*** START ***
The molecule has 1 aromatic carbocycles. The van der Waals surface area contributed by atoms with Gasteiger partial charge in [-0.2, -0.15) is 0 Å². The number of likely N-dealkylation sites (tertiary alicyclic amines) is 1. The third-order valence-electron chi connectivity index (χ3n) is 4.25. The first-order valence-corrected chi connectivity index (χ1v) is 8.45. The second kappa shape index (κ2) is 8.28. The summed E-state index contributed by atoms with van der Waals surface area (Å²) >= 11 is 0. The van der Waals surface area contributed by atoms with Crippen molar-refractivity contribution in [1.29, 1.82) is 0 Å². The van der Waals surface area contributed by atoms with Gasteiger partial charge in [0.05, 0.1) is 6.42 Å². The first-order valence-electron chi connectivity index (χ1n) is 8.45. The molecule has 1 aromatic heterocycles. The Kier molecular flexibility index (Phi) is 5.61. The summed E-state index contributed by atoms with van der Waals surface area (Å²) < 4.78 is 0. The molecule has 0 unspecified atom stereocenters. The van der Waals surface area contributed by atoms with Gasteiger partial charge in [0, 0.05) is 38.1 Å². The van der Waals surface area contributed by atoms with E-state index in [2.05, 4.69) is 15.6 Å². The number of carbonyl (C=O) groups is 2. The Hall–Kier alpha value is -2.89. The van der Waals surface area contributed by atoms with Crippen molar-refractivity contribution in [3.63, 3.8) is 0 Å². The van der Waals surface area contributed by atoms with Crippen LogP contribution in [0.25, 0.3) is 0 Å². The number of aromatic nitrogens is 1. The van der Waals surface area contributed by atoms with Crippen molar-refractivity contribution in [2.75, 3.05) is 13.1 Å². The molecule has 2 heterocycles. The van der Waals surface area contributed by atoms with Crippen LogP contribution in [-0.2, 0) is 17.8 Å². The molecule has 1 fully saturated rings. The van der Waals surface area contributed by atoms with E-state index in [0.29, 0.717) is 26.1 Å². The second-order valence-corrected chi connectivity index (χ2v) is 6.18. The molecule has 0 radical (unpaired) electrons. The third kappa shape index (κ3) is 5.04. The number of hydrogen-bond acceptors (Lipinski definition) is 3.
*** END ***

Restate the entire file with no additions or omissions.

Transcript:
The molecule has 1 aromatic carbocycles. The van der Waals surface area contributed by atoms with Gasteiger partial charge in [-0.2, -0.15) is 0 Å². The number of likely N-dealkylation sites (tertiary alicyclic amines) is 1. The third-order valence-electron chi connectivity index (χ3n) is 4.25. The first-order valence-corrected chi connectivity index (χ1v) is 8.45. The second kappa shape index (κ2) is 8.28. The summed E-state index contributed by atoms with van der Waals surface area (Å²) >= 11 is 0. The van der Waals surface area contributed by atoms with Crippen molar-refractivity contribution in [1.29, 1.82) is 0 Å². The van der Waals surface area contributed by atoms with Gasteiger partial charge in [0.05, 0.1) is 6.42 Å². The first-order valence-electron chi connectivity index (χ1n) is 8.45. The molecule has 1 aromatic heterocycles. The Kier molecular flexibility index (Phi) is 5.61. The summed E-state index contributed by atoms with van der Waals surface area (Å²) < 4.78 is 0. The molecule has 0 unspecified atom stereocenters. The van der Waals surface area contributed by atoms with Gasteiger partial charge in [0, 0.05) is 38.1 Å². The van der Waals surface area contributed by atoms with E-state index in [2.05, 4.69) is 15.6 Å². The number of carbonyl (C=O) groups is 2. The Hall–Kier alpha value is -2.89. The van der Waals surface area contributed by atoms with Crippen molar-refractivity contribution in [3.63, 3.8) is 0 Å². The van der Waals surface area contributed by atoms with Crippen LogP contribution in [0.25, 0.3) is 0 Å². The number of aromatic nitrogens is 1. The van der Waals surface area contributed by atoms with Crippen molar-refractivity contribution in [2.75, 3.05) is 13.1 Å². The molecule has 2 heterocycles. The van der Waals surface area contributed by atoms with Crippen LogP contribution in [-0.2, 0) is 17.8 Å². The molecule has 1 fully saturated rings. The van der Waals surface area contributed by atoms with E-state index in [0.29, 0.717) is 26.1 Å². The second-order valence-corrected chi connectivity index (χ2v) is 6.18. The molecule has 0 radical (unpaired) electrons. The third kappa shape index (κ3) is 5.04. The number of hydrogen-bond acceptors (Lipinski definition) is 3.